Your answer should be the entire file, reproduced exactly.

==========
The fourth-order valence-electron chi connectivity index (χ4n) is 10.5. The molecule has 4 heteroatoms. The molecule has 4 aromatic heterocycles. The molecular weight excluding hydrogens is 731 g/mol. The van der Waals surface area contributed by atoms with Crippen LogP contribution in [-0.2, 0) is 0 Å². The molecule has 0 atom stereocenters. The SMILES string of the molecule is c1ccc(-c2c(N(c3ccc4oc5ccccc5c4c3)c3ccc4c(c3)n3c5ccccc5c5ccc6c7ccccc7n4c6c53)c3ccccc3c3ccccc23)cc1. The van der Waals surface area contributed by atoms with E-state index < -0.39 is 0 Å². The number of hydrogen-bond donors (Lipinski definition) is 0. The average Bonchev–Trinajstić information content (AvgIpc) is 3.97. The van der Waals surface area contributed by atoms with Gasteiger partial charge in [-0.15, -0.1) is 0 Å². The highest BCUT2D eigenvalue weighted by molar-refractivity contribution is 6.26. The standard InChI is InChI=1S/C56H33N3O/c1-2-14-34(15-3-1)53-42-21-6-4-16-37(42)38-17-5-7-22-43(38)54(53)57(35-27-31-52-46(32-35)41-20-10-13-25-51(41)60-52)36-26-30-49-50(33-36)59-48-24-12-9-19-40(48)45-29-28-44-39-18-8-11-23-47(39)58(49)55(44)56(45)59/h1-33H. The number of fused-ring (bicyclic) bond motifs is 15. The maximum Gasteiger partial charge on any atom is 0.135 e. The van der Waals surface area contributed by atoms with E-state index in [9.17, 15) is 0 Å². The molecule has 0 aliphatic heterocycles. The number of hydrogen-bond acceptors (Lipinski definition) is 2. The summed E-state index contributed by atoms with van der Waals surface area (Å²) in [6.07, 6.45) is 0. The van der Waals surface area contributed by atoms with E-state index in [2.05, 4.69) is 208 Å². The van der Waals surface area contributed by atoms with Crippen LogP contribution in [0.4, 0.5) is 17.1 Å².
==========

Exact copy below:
The fourth-order valence-electron chi connectivity index (χ4n) is 10.5. The molecule has 4 heteroatoms. The molecule has 4 aromatic heterocycles. The molecular weight excluding hydrogens is 731 g/mol. The van der Waals surface area contributed by atoms with Crippen LogP contribution in [-0.2, 0) is 0 Å². The molecule has 0 atom stereocenters. The SMILES string of the molecule is c1ccc(-c2c(N(c3ccc4oc5ccccc5c4c3)c3ccc4c(c3)n3c5ccccc5c5ccc6c7ccccc7n4c6c53)c3ccccc3c3ccccc23)cc1. The van der Waals surface area contributed by atoms with E-state index < -0.39 is 0 Å². The number of hydrogen-bond donors (Lipinski definition) is 0. The average Bonchev–Trinajstić information content (AvgIpc) is 3.97. The van der Waals surface area contributed by atoms with Gasteiger partial charge in [-0.15, -0.1) is 0 Å². The highest BCUT2D eigenvalue weighted by molar-refractivity contribution is 6.26. The standard InChI is InChI=1S/C56H33N3O/c1-2-14-34(15-3-1)53-42-21-6-4-16-37(42)38-17-5-7-22-43(38)54(53)57(35-27-31-52-46(32-35)41-20-10-13-25-51(41)60-52)36-26-30-49-50(33-36)59-48-24-12-9-19-40(48)45-29-28-44-39-18-8-11-23-47(39)58(49)55(44)56(45)59/h1-33H. The number of fused-ring (bicyclic) bond motifs is 15. The maximum Gasteiger partial charge on any atom is 0.135 e. The van der Waals surface area contributed by atoms with E-state index in [9.17, 15) is 0 Å². The molecule has 0 aliphatic heterocycles. The number of hydrogen-bond acceptors (Lipinski definition) is 2. The summed E-state index contributed by atoms with van der Waals surface area (Å²) in [6.07, 6.45) is 0. The van der Waals surface area contributed by atoms with E-state index in [2.05, 4.69) is 208 Å². The van der Waals surface area contributed by atoms with Crippen LogP contribution in [0.4, 0.5) is 17.1 Å².